| Posted on 2016-03-17 | by a guest


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I believe that this poem is about a man who is in a marriage falling apart. He likes being alone, but notice his word choice, he says the baby instead of my baby, that speaks a lot.

| Posted on 2016-01-31 | by a guest


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For me this is a very positive poem. It speaks of freedom an happiness. The poem pictures a very peaceful atmosphere. When everyone else is asleep, he feels free to just spend time on his own, no explanations needed and no judgement. Then, he dances naked, because nobody is watching, grotesqueli, because nobody will judge. And in this moment he feels completely free and alive. The bright light of the sun makes the situation somewhat surreal, what underlines that this moment is somewhat seperated from the rest of his life. it's such a beautiful poem. I think everone knows such moments in her or his life.

| Posted on 2015-06-16 | by a guest


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I think what is expressed is that only when everyone is gone can he truly see himself for what he is. So he stands in front of the mirror and examines himself eventually declaring himself "genius" for discovering himself within the mirror.

| Posted on 2014-08-10 | by a guest


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to me this poem is of a man who appreciates the family he has made. He admires the beauty of his tranquil home as his wife and children sleep in their respective rooms within his household. There is a comfort to him to know they all sleep soundly in their beds. This comfort allows him to be introspective. Knowing that his family is safe, he sits in front of the mirror and while he is uncomfortable with his body he admires the imperfection. This introspection becomes apparent as he states in the poem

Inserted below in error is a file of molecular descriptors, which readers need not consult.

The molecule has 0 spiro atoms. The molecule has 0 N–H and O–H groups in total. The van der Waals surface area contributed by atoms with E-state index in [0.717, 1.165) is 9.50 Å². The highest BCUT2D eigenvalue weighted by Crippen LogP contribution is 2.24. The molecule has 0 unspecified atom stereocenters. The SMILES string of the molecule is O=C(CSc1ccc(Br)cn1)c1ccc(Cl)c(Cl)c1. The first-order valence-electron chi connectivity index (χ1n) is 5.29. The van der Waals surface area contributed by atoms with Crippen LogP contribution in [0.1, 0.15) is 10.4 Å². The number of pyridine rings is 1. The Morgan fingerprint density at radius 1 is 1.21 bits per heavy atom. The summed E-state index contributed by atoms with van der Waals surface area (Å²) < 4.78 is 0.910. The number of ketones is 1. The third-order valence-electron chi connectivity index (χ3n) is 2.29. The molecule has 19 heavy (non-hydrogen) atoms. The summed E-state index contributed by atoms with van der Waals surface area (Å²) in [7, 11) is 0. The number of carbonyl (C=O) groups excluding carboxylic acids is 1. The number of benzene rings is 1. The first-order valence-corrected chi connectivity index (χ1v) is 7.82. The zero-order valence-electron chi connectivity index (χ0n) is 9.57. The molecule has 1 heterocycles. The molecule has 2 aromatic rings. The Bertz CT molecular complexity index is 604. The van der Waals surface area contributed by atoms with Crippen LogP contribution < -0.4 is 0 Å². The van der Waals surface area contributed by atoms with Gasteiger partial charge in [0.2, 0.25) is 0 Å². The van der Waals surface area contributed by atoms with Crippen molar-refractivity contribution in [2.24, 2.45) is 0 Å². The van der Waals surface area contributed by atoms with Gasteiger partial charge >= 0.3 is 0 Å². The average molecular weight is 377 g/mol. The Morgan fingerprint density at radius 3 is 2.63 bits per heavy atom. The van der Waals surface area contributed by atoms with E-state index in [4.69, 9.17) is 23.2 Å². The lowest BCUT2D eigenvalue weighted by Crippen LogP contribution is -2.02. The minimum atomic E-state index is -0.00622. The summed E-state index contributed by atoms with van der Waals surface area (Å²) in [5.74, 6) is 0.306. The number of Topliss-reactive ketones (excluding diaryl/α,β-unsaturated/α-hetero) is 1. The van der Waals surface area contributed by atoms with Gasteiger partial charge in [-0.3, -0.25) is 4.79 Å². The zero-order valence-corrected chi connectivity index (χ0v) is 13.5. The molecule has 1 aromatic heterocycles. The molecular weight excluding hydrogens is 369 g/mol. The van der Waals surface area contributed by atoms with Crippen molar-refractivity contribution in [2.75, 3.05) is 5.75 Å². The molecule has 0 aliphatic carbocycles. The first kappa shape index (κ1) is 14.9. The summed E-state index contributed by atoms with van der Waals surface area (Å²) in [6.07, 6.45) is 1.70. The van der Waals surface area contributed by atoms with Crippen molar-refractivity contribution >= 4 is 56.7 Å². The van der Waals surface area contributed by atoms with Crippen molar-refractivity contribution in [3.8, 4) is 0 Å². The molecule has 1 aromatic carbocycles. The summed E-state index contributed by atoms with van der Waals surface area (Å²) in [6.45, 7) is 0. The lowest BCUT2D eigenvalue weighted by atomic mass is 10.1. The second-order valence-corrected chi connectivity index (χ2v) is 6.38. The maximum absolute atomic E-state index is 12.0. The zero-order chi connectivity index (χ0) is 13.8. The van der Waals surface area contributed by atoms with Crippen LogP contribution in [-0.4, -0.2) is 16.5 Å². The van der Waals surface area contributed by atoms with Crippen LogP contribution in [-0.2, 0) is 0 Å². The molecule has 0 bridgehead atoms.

"if I in my north room
dance naked, grotesquely
before my mirror..."
As he looks upon his naked body he becomes ashamed and then begins to feel insecurity. as he begins to "sing softly" of his loneliness and insecurity he realizes the beauty of his imperfection and begins to find a strength and confidence within himself.The lyrics of the song are very telling of his strength in insecurity;
"I am lonely, lonely.
I was born to be lonely,
I am best so!"
He begins with judgement of himself then accepts his flaws and finds beauty within himself. Through this inner confidence he is able to admire himself through the reflection in the mirror and with his insight he then becomes the "happy genius of my household".

| Posted on 2014-03-25 | by a guest


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In Danse Russe, William Carlos Williams is taking a step out of the comfort zone. No man would actually tell people, that when their kid and wife is sleeping, they dance naked in front of their mirror. He is saying to everyone, so what if I admire my body and looks at myself, am I not still a man? He say “...who shall say I am not the happy genius of my household?” I believe when he is saying genius he is actually saying am I not the head of the household, because I am relieving my famine side. All man has their famine side, the sensitive side. Only a real man would admit that he is lonely!
Only admitting that he can act like an idiot, but it would only seem idiotic to whoever see it that way, but to him its genius! It is genius to allow you to be yourself. Be comfortable in your own skin. The fact that he deicide to wait until his wife and kid sleep, and draws down the shade so that no one is watching his moment of self-pleasantness, is just so no one can judge him. He is enjoy himself, he is the happy genius of his household, because who can say he is not?

| Posted on 2013-03-07 | by a guest


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I think that the poem is about the guilty pleasure of a man who enjoys being \"foolish\" from time to time. He clearly understands the constraints of his situation as he is probably a respectable man with a wife and children. Dancing butt-naked while you are waving your shirt above your head and admiring your body in front of a mirror would not probably fall under the category of responsible adult behaviour. But, who cares? No one is there to judge him: his family is sleep and the shades are drawn. He is going to enjoy his alone-time as he declares himself the \"happy genius\" of his household.

| Posted on 2012-12-08 | by a guest


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I think this poem is about his inner child. I don\'t think he is a narcissist maybe he is just being silly and foolish. As for the name of the poem I am not sure where that fits in.

| Posted on 2012-09-28 | by a guest


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I think the poem is a celebration of our frivolous self. If we cannot step outside the bounds of normalcy when looking in a mirror when can we?

| Posted on 2012-09-15 | by a guest